tag:blogger.com,1999:blog-6555947.post5709299432927805379..comments2020-07-15T01:34:44.482-06:00Comments on The Geomblog: SODA 2012 submission questionSuresh Venkatasubramanianhttp://www.blogger.com/profile/15898357513326041822noreply@blogger.comBlogger18125tag:blogger.com,1999:blog-6555947.post-85977176120907171662011-07-18T15:29:06.595-06:002011-07-18T15:29:06.595-06:00To merge pdfs in Preview on a Mac, open the drawer...To merge pdfs in Preview on a Mac, open the drawer, select the pages you want and drag them to where you want them in the other. Then Save As a new file.Anonymousnoreply@blogger.comtag:blogger.com,1999:blog-6555947.post-64735714547351064802011-07-15T11:51:17.242-06:002011-07-15T11:51:17.242-06:00Piotr: you can try the version package, part of th...Piotr: you can try the version package, part of the standard distribution, as follow:<br /><br />\usepackage{version}<br />\includeversion{PROOF}<br />%\excludeversion{PROOF}<br /><br />(...)<br />\begin{PROOF}<br />...<br />\end{PROOF}<br /><br />Another package, {versions}, on CTAN, permits the additional instruction \markversion{JEREMY}, which I use for comments, with the insurance that I can make them disapear anytime.Anonymoushttps://www.blogger.com/profile/14825435867493579983noreply@blogger.comtag:blogger.com,1999:blog-6555947.post-82862829089343626512011-07-14T15:45:25.063-06:002011-07-14T15:45:25.063-06:00Claire, good question. I just kept all lemmas and ...Claire, good question. I just kept all lemmas and only removed the proofs.<br /><br />Does Latex have an option of compiling some parts of the source without including the result in the output ? That would solve the problem...Piotrhttp://people.csail.mit.edu/indyk/noreply@blogger.comtag:blogger.com,1999:blog-6555947.post-12437623736845404102011-07-12T13:14:18.730-06:002011-07-12T13:14:18.730-06:00What about numbering?
Imagine the 10-page version ...What about numbering?<br />Imagine the 10-page version has Thm 1, lemma 1, lemma 2, thm 2, lemma 3, and the full version appended to it proved lemma 1 using an auxiliary lemma. Then the numbering shifts:<br />Thm 1, lemma 1, lemma 2 (lemma 1 is 10-page version), thm 2, lemma 3(lemma 2 in 10-page version),...<br />What a headache!Claire Mathieuhttps://www.blogger.com/profile/10957755706440077623noreply@blogger.comtag:blogger.com,1999:blog-6555947.post-11005640373254212612011-07-12T11:34:31.370-06:002011-07-12T11:34:31.370-06:00Jelani, you are a genius.Jelani, you are a genius.Piotrhttp://people.csail.mit.edu/indyk/noreply@blogger.comtag:blogger.com,1999:blog-6555947.post-3681011779786611302011-07-10T08:05:54.503-06:002011-07-10T08:05:54.503-06:00@Suresh: to get the "pdfmerge" approach ...@Suresh: to get the "pdfmerge" approach to work, I needed to do the following:<br /><br />\usepackage{pdfpages}<br />\includepdfset{pages=-,noautoscale}<br />...<br />\includepdf{1.pdf}<br /><br />I couldn't find a 'pdfmerge' package, but pdfpages was already installed in my system (cygwin).<br /><br />GrahamHughhttps://www.blogger.com/profile/08767952337717767032noreply@blogger.comtag:blogger.com,1999:blog-6555947.post-36179080683528963592011-07-07T06:28:07.048-06:002011-07-07T06:28:07.048-06:00Here's how I merge several pdfs in1.pdf, in2.p...Here's how I merge several pdfs in1.pdf, in2.pdf, etc. into an output pdf called out.pdf at my shell (gs is ghostscript):<br /><br />gs -q -sPAPERSIZE=letter -dNOPAUSE -dBATCH -sDEVICE=pdfwrite -sOutputFile=out.pdf in1.pdf in2.pdf in3.pdf ...Jelani Nelsonhttps://www.blogger.com/profile/00216475103758212305noreply@blogger.comtag:blogger.com,1999:blog-6555947.post-88831044871236935532011-07-06T02:10:49.846-06:002011-07-06T02:10:49.846-06:00Thanks for the heads up Suresh.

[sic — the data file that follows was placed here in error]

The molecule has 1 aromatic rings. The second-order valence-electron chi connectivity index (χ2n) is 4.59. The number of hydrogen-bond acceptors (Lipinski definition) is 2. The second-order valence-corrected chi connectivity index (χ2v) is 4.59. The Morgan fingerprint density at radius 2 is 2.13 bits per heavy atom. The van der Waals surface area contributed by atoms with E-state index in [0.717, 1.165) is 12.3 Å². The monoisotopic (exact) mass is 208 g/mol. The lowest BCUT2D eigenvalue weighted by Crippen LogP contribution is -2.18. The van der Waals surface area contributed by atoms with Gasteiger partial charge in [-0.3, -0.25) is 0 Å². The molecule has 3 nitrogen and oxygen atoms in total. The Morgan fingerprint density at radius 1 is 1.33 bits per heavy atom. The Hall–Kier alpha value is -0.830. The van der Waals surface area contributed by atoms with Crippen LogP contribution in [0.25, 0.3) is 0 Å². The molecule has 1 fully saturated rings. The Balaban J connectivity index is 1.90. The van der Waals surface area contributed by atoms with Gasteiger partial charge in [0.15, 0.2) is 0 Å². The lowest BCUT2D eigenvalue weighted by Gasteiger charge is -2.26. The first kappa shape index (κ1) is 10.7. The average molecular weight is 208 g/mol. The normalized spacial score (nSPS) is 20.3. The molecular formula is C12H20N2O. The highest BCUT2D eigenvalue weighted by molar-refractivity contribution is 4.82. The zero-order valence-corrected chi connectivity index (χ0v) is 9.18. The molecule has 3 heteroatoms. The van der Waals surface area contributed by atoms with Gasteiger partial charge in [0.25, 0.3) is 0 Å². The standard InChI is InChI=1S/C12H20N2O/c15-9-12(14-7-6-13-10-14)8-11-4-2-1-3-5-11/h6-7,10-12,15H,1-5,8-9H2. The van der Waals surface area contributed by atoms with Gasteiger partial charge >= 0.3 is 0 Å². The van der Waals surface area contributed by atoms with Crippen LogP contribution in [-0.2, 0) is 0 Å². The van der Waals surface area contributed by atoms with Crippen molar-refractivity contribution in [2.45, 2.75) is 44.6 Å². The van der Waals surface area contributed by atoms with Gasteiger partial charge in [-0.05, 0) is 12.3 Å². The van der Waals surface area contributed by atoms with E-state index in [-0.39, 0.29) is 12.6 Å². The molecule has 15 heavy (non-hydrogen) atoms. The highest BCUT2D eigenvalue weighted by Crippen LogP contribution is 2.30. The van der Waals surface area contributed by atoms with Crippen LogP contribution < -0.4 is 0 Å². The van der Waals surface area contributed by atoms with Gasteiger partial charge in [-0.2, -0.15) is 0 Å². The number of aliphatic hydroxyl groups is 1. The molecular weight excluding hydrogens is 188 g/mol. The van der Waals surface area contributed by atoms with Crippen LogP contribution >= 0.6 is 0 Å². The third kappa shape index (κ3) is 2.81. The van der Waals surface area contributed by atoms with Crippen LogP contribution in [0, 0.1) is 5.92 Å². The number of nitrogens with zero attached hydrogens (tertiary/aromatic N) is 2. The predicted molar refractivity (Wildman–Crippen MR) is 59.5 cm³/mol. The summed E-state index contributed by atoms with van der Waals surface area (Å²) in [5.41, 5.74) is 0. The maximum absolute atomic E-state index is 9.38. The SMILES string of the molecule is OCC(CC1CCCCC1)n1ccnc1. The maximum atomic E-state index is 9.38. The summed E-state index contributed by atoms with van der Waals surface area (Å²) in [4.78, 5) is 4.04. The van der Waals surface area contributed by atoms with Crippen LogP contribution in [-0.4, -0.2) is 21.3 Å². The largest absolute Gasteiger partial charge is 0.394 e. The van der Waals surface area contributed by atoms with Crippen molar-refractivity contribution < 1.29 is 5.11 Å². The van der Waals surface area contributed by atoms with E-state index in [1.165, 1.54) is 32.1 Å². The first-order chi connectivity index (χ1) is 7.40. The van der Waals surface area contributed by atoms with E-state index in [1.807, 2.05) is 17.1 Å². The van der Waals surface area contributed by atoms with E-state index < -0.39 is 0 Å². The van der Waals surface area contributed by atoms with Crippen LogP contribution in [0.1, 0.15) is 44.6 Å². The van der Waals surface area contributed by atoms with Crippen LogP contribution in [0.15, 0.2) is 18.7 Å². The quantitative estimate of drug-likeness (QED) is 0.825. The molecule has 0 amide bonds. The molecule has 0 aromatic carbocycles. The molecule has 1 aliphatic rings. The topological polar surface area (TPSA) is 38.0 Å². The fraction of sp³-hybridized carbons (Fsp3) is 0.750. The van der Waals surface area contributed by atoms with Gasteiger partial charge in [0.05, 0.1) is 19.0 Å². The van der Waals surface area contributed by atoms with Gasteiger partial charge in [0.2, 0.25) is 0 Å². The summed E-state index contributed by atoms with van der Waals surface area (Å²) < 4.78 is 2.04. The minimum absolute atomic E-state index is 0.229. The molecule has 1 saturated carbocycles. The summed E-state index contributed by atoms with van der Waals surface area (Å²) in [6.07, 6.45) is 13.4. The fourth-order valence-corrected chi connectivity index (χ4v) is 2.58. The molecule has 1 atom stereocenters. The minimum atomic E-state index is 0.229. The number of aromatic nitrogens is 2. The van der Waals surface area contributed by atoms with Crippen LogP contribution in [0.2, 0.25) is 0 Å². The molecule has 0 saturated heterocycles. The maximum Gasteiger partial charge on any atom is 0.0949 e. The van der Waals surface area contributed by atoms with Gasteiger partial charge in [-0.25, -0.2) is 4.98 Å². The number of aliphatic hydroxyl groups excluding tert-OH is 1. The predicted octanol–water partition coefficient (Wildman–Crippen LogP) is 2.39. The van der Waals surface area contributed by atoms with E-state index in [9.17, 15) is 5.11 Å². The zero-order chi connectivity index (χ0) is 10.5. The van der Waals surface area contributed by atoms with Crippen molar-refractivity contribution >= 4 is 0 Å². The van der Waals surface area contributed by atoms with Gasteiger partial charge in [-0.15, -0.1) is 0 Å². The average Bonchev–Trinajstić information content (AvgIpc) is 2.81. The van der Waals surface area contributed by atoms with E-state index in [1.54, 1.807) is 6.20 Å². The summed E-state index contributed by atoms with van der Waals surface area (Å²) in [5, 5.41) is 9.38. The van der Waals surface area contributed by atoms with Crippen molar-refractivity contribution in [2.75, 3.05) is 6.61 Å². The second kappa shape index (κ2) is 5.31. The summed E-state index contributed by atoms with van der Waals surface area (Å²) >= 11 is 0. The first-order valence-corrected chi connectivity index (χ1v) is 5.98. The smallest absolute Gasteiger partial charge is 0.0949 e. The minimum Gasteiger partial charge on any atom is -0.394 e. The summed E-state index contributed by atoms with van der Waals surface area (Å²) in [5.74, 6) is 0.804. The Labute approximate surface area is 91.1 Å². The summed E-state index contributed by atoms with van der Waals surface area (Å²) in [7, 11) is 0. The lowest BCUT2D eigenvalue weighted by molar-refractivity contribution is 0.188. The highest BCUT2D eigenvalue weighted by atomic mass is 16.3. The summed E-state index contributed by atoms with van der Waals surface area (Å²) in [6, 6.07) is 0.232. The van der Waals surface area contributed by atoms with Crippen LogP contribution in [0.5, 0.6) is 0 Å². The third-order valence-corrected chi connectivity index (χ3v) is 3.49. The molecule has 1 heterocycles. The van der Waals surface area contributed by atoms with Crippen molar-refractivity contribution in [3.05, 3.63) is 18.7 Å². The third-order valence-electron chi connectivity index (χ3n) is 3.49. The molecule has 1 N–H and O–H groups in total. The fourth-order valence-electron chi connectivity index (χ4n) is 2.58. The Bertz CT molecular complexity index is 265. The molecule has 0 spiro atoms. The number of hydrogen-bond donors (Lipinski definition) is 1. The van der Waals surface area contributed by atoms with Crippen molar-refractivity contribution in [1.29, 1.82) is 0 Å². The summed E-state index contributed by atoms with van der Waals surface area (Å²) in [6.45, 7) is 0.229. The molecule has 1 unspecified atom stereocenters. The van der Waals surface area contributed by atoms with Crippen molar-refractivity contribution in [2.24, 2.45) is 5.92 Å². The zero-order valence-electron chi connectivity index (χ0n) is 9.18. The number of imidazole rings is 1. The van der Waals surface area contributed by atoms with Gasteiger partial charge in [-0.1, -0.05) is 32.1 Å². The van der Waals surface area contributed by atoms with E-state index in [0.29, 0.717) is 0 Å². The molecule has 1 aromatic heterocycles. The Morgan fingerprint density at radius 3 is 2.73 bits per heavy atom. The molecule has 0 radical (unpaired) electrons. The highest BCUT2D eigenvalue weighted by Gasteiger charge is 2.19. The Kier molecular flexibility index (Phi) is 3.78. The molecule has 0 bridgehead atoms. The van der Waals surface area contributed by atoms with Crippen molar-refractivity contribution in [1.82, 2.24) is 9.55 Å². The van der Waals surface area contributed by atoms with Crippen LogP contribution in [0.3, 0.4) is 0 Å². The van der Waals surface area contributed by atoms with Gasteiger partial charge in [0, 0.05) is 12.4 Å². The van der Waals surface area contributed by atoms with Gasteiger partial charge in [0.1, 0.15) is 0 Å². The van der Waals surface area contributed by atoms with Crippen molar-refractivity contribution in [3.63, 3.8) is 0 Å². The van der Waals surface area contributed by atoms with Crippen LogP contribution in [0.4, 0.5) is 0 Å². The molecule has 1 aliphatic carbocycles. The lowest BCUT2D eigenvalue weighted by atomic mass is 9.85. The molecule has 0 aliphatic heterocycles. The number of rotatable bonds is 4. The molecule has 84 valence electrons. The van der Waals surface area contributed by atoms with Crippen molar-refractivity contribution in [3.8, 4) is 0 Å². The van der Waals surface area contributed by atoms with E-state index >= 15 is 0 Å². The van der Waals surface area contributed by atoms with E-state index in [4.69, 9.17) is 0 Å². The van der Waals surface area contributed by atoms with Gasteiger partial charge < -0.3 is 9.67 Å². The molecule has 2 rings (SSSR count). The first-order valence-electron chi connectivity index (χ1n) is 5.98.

Jokes about theor...Thanks for the heads up Suresh.<br /><br />Jokes about theorists' pdf skills apart, pdftk (pdf toolkit) can do a lot of manipulations with pdf files, including merging two or more of them into one pdf file.Anonymousnoreply@blogger.comtag:blogger.com,1999:blog-6555947.post-31858137420450122332011-07-05T14:51:32.219-06:002011-07-05T14:51:32.219-06:00@Piotr, then pdfmerge is really easy. take two pdf...@Piotr, then pdfmerge is really easy. take two pdfs 1.pdf and 2.pdf, and create a new merge.tex file that contains<br /><br />\includepdf{1.pdf}<br />\includepdf{2.pdf}<br /><br />and run latex on this.<br /><br />I use this for proposal submissions, for example.Suresh Venkatasubramanianhttps://www.blogger.com/profile/15898357513326041822noreply@blogger.comtag:blogger.com,1999:blog-6555947.post-55656240037143495312011-07-05T14:49:44.170-06:002011-07-05T14:49:44.170-06:00@Suresh: cut and paste does not work if you want t...@Suresh: cut and paste does not work if you want to preserve the lemma numbers (you might want to have identical numbers in the extended abstract and in the full version). <br /><br />Perhaps the easiest way to merge two pdf files is to use Acrobat Pro (File->Create ->Combine files).Piotrhttp://people.csail.mit.edu/indyk/noreply@blogger.comtag:blogger.com,1999:blog-6555947.post-89131518401476505112011-07-05T12:51:50.057-06:002011-07-05T12:51:50.057-06:00Well it's pretty easy to merge pdfs using the ...Well it's pretty easy to merge pdfs using the pdfmerge latex package. But why even merge ? just cut and paste the text into an appendix.Suresh Venkatasubramanianhttps://www.blogger.com/profile/15898357513326041822noreply@blogger.comtag:blogger.com,1999:blog-6555947.post-81120158939503812672011-07-05T12:49:58.117-06:002011-07-05T12:49:58.117-06:00Now how do you merge two pdfs? I think you are exp...Now how do you merge two pdfs? I think you are expecting too much from theorists ;-)Anonymousnoreply@blogger.comtag:blogger.com,1999:blog-6555947.post-83390370796911203202011-07-05T11:30:07.252-06:002011-07-05T11:30:07.252-06:00@Piotr, this is correct. it's the "whole ...@Piotr, this is correct. it's the "whole paper" aspect that I'm wondering about. My preliminary conversations appear to suggest that my interpretation is indeed what we are expected to do, but I'm hoping to have an update soon.Suresh Venkatasubramanianhttps://www.blogger.com/profile/15898357513326041822noreply@blogger.comtag:blogger.com,1999:blog-6555947.post-79462038828487459222011-07-05T11:28:01.155-06:002011-07-05T11:28:01.155-06:00Suresh, thanks for the post. I would not have noti...Suresh, thanks for the post. I would not have noticed this otherwise.<br /><br />BTW: the requirement that *all proofs* must be included in the submission goes back at least to SODA'11. But the idea of appending the *whole paper* (as opposed to just the proofs) seems new.Piotrhttp://people.csail.mit.edu/indyk/noreply@blogger.comtag:blogger.com,1999:blog-6555947.post-74173553692473984262011-07-03T11:24:22.445-06:002011-07-03T11:24:22.445-06:00I don't see what's strange about this. IM...I don't see what's strange about this. IMHO one shouldn't be submitting an extended abstract for a paper that hasn't been written. The process that seems most natural to me is:<br /><br />1) Write the paper.<br />2) If the paper is over 10 pages, trim the paper down to create the extended abstract.<br />3) Submit the extended abstract with the full paper appended.<br /><br />Is there some better way that I've never thought of?Jamiehttps://www.blogger.com/profile/03442656387375377385noreply@blogger.comtag:blogger.com,1999:blog-6555947.post-82843170846060809362011-07-01T17:47:51.435-06:002011-07-01T17:47:51.435-06:00This is getting ridiculous.This is getting ridiculous.Michael Mitzenmacherhttps://www.blogger.com/profile/02161161032642563814noreply@blogger.comtag:blogger.com,1999:blog-6555947.post-18081320939270683252011-07-01T17:17:38.035-06:002011-07-01T17:17:38.035-06:00It might be simpler to ask to submit two files, on...It might be simpler to ask to submit two files, one extended abstract, and one full version, no?Anonymoushttps://www.blogger.com/profile/14825435867493579983noreply@blogger.comtag:blogger.com,1999:blog-6555947.post-34345883177618525892011-07-01T16:20:43.249-06:002011-07-01T16:20:43.249-06:00Hopefully.Hopefully.Anonymousnoreply@blogger.com